While Genesis 9 contains the most focused elaboration of the Lord’s covenant with all of creation, the theology expressed there is far from an anomaly in the biblical canon. For example, there is the celebrated text Isaiah 11:6–9, which foretells a renewal of creation so deep that wolves, lambs, cows, lions, bears, asps, and children will one day dwell together in a perfect harmony free from suffering and death. Elsewhere in the prophetic literature, God promises, “I will make for you a covenant on that day with the beasts of the field, the birds of the air, and the creeping things of the ground,” adding that he will “abolish the bow, the sword, and war from the land; and I will make you lie down in safety” (Hos 2:18). The peace with wild animals and protection from war foretold by Hosea is seen elsewhere in the prophets (Ezek 34:25–9), in the Torah, and in treaties from other nations in the ancient Near Eastern world.
Granting animals admission to the cosmic covenant is one thing, but it would be another step altogether to extend this partnership to inanimate creation. For, even as animals cannot offer a free gift of self to us in the way that we can to others, at least we can recognize that they have the capacity to relate with us in various ways. Inanimate things, however, would appear entirely bereft of the capacity to engage humans in any recognizable way. It is striking, then, that Job 5:23 suggests the possibility of a covenantal pact between the man Job and the insensate creation that surrounds him when we read: “For you shall be in league with the stones of the field, and the beasts of the field shall be at peace with you.” The covenantal language deployed in this verse (“in league with” translates the Hebrew brîṯ, which means “covenant”) is clearly couched in anthropomorphic language, yet it points to a very concrete reality. Some commentators suggest that its significance is grasped against the backdrop of the ancient practice of casting rocks in the fields of a defeated army. By pointing to the promise of a partnership between man, wild animals, and even non-living stones, the Book of Job may be expressing Israel’s hope that this symbolic and practical way of assuring an enemy’s total destruction will one day cease when peace among all men and creatures will be restored.
Having said that, this passage of Job is subject to a different interpretation that would put it in tension with the vision of Genesis 9 and the prophets described above. That is to say, like many other lines in the masterpiece, the idyllic picture of harmony between humans and nature painted in Job might very well be intended as ironic given that the speaker of these words, Eliphaz, proves a failure in his quest to comfort the book’s protagonist. If this is so, the passage may not be endorsing the eschatological vision of Isaiah and Hosea but on the contrary challenging it as unrealistic. If this is the case, then Job 5 cannot be confidently adduced as evidence in support of the claim that God’s covenant embraces the entire order of creation.
Yet, even so, the words of Eliphaz did not emerge in a vacuum. The speeches of Job’s friends throughout the book tend to reflect mainstream Israelite theology of the time (especially the Book of Proverbs), and there is no compelling reason to suppose that the content of this particular speech is any different. Accordingly, even if the author intends to critique the standard theology of his day as an insufficient answer to life’s troubles (“Your suffering and sorrows are no big deal because God will eventually set things right!”), this is by no means to reject the traditional wisdom as entirely lacking in insight. That insight regarding the cosmic covenant, if it is indeed reflected here, would extend the Noahic vision to embrace the living and non-living. It would reach from God all the way down to stones that—while now effectively the superior covenantal party wielding its power over Job—will eventually cooperate with him so as to ensure the fruitfulness of his fields, and ultimately an eschatological harvest of plenty. Recognizing the inspired ambiguity of Job, on this score Robert Murray does well to muse that, if Job goes so far as to portray God taming the cosmic forces of Leviathan and Behemoth (Job 40–41), “is it impossible that the thought of making peace even with inanimate hostile forces might have occurred to so imaginative a poet as the author of Job?”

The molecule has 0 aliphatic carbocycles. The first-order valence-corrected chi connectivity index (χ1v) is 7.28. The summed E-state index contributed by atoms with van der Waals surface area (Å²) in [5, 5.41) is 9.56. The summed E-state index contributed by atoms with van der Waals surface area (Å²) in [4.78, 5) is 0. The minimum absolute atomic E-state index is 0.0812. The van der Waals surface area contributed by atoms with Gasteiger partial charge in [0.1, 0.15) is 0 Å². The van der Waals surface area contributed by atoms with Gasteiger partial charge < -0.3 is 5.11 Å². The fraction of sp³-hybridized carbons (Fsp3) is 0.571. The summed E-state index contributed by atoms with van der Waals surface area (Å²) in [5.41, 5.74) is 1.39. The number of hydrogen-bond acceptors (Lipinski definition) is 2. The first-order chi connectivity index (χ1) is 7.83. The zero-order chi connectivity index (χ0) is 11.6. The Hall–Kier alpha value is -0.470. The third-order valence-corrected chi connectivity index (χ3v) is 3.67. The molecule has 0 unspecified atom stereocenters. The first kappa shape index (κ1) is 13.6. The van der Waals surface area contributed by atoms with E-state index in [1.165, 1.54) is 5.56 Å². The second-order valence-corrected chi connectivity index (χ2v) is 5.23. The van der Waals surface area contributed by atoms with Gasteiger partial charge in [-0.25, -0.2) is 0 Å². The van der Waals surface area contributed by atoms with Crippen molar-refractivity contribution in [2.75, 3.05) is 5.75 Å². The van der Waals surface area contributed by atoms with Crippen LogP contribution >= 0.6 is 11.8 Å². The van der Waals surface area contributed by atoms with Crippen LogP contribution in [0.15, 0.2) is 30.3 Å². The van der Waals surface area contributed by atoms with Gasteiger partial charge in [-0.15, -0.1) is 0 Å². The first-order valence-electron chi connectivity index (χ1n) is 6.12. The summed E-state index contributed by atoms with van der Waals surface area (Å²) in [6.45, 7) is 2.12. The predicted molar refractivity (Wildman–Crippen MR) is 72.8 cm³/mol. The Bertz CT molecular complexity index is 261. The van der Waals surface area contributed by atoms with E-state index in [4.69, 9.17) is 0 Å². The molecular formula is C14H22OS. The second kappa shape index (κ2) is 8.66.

Genesis 1–2: Sabbath as the Sign of the Covenant at Creation
While we have just taken stock of several places where the cosmic covenant appears throughout the biblical canon, it is easy to miss one of its most poignant instantiations that is found already in the first three chapters of Genesis. The cosmic covenant depicted here can be glimpsed in the light of a particular aspect of a text we have already considered. Specifically, the fact that the covenant evoked in Hosea 2:18 and the creation account of Genesis 1:30 both list the three groups of man’s partner creatures in the very same order is hardly coincidental: i.e., the beasts of the field, the birds of the air, and the creeping things of the ground. Scripture’s sacred authors are very deliberate when they connect their words to those of other biblical books, and the overlap here most likely signals an invitation to read each in the same covenantal key.